Ethos fund ”˜exceeds capital-raising expectation’
In a sign that investors continue to eye South Africa as an investment opportunity, leading private equity firm Ethos said on Wednesday it had exceeded expectations in raising $800m in its newest fund.
Ethos has successfully raised five private equity funds since 1996, but deal-making across the industry took a hit during and after the 2008-09 global recession.
South African growth was just 1.2% in the third quarter of last year and well below many of its peers on the continent. The amount raised in Fund VI was the most since the $750m in 2006.
"The fundraising market has been tough. Investors are constrained but they are looking beyond the developed markets for pockets of growth and have identified South Africa as an investment opportunity. Due to its proximity, investors also recognise South African potential as a gateway into sub-Saharan Africa," Ethos CEO AndrÃ© Roux said.
The fund is being mostly deployed in South Africa and selectively into sub-Saharan Africa. It has already made two investments in Kevro, a supplier of corporate clothing and promotional products in Africa, and in Waco, an industrial services business in South Africa, Australasia and the UK which offers services such as scaffolding and sanitation.
"The prospective investment pipeline is healthy," said Mr Roux.
Ethos head of investor relations Ngalaah Chuphi said corporate activity, as it related to "core versus noncore", would continue to drive deal flow.
"Corporate South Africa’s ongoing definition of what is core versus non-core in their businesses leads to them selling businesses that they deem no longer core," Mr Chuphi said. "This partly drives deal activity. In addition, generational change, where no family member is likely to take over a business, also leads to deal flow from families who then consider selling the businesses outright."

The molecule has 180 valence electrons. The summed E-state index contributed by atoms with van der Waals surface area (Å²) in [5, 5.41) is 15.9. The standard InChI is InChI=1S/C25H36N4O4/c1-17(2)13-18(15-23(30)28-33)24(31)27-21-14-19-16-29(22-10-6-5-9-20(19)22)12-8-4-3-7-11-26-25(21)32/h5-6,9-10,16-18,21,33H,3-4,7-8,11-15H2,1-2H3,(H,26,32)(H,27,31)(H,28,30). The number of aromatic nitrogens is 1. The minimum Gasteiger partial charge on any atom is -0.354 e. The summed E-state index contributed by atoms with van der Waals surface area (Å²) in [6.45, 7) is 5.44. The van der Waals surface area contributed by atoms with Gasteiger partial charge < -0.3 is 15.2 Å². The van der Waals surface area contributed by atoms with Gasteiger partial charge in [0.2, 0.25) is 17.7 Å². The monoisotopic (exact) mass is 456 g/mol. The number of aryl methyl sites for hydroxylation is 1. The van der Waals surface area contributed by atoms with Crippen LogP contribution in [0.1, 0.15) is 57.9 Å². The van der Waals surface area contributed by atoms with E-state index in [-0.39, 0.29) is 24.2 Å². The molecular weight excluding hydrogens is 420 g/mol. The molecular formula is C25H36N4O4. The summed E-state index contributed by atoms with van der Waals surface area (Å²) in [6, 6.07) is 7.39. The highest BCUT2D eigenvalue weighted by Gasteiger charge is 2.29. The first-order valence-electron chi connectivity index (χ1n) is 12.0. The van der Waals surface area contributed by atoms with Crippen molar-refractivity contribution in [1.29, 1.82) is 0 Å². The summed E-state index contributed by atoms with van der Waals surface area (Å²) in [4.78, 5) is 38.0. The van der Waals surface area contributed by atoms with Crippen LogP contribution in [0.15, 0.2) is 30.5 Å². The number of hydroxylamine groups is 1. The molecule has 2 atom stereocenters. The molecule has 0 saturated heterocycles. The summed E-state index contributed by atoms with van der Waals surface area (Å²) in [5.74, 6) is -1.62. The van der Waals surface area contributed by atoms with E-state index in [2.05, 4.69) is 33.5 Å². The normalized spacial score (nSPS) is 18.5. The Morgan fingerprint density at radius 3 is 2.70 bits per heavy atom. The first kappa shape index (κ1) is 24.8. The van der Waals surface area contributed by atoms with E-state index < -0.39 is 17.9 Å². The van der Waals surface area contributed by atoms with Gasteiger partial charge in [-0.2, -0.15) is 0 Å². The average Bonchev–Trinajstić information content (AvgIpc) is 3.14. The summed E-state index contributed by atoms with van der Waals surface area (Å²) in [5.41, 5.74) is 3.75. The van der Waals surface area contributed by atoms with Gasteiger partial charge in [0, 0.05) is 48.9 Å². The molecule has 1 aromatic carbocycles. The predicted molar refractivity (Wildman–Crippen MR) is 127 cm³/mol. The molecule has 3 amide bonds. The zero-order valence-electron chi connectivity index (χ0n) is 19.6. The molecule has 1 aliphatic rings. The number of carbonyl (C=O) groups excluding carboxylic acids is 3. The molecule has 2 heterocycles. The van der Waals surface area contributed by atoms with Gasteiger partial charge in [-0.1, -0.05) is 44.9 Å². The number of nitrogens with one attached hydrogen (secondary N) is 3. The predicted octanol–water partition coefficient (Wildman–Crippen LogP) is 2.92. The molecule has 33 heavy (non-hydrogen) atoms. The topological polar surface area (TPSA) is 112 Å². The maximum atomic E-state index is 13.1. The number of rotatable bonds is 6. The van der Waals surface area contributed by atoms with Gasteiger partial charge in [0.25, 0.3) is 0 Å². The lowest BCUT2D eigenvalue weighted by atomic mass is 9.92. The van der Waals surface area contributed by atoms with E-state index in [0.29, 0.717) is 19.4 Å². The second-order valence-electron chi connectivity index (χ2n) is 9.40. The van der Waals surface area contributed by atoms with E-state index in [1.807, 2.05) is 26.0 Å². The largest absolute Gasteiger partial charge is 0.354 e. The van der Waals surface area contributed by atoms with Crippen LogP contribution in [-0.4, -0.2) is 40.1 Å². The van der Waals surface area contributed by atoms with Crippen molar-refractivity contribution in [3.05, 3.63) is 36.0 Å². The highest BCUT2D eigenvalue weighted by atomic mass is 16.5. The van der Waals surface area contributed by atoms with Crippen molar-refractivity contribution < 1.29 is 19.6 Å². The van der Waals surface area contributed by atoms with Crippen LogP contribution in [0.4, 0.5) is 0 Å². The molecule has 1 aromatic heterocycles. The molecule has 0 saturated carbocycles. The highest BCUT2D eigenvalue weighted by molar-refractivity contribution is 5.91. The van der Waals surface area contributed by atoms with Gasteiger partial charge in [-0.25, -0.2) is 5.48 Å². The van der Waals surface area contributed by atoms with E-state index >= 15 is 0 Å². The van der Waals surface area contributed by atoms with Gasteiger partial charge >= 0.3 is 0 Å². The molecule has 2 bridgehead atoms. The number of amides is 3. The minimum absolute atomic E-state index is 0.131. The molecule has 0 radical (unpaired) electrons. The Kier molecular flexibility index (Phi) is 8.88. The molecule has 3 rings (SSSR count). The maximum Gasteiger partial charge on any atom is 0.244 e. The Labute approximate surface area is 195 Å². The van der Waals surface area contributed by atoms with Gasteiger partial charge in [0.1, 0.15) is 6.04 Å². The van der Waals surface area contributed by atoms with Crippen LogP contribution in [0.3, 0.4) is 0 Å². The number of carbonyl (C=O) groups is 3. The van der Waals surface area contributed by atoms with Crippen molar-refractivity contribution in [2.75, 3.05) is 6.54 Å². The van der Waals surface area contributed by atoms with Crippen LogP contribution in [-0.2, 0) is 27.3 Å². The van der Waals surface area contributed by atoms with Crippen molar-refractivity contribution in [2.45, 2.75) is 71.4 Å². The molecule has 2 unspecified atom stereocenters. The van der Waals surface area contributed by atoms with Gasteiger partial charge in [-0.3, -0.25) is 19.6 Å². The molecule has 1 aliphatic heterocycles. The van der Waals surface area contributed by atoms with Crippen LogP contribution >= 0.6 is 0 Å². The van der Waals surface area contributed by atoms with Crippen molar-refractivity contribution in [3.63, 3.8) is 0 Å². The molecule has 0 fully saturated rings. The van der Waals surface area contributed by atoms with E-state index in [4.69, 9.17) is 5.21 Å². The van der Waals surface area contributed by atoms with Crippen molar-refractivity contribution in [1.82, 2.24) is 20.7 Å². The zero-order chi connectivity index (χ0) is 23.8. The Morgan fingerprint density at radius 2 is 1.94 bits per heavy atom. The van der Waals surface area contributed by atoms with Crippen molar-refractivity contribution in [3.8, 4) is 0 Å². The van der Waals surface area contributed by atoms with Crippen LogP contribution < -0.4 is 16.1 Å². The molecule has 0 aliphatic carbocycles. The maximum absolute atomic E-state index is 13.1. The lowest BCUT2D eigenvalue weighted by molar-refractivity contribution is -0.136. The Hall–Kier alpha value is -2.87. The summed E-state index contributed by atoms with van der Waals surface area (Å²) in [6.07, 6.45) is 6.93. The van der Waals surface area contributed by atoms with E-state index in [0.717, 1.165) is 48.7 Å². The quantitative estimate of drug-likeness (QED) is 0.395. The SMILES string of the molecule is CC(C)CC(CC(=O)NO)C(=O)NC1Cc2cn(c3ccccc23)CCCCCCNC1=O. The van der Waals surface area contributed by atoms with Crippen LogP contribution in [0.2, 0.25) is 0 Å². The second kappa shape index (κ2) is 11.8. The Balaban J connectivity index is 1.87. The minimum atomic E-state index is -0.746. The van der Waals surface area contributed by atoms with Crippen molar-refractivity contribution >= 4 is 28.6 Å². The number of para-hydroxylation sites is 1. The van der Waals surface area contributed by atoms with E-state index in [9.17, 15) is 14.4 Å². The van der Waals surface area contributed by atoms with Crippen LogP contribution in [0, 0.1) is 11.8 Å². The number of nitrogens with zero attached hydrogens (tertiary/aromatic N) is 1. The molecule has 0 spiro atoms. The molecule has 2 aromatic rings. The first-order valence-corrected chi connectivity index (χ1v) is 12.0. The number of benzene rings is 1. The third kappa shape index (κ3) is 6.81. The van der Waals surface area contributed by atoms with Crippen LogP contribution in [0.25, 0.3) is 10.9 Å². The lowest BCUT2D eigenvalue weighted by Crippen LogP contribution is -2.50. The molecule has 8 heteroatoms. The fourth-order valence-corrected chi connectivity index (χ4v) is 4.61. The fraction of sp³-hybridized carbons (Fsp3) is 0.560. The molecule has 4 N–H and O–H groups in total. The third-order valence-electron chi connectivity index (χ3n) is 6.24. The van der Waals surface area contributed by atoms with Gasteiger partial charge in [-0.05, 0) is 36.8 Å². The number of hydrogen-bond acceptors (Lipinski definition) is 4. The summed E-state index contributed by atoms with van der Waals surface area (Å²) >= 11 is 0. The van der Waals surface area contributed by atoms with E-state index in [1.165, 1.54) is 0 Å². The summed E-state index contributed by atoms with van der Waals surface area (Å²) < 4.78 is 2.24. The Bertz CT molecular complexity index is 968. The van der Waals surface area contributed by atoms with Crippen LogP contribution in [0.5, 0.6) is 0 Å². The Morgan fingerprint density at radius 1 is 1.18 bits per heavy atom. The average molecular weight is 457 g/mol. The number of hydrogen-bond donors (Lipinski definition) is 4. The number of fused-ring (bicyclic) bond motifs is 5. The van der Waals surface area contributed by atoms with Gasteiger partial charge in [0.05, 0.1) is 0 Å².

He said Ethos anticipated a busy year ahead due to the concurrent deal making in Fund VI and the maturing Fund V portfolio.
"Sellers and management teams have increasingly become comfortable with private equity as a source of capital, which will facilitate ownership change or fund growth," Mr Chuphi said. "Our team is actively pursuing multiple opportunities."
Private equity is gaining in prominence as a key vehicle for investing in Africa as it is a convenient way to raise funds. Pension funds have been able to invest up to 10% of their assets in private equity since July 2011, from just 2.5% before.
Statistics from the Southern African Venture Capital Association and advisory firm RisCura in October last year showed that private equity had outperformed equity investments over a three-year comparable period. South African funds, however, were generally found to be underweight in their exposure to the asset class. Private equity is equity capital raised from private sources as opposed to shares traded freely.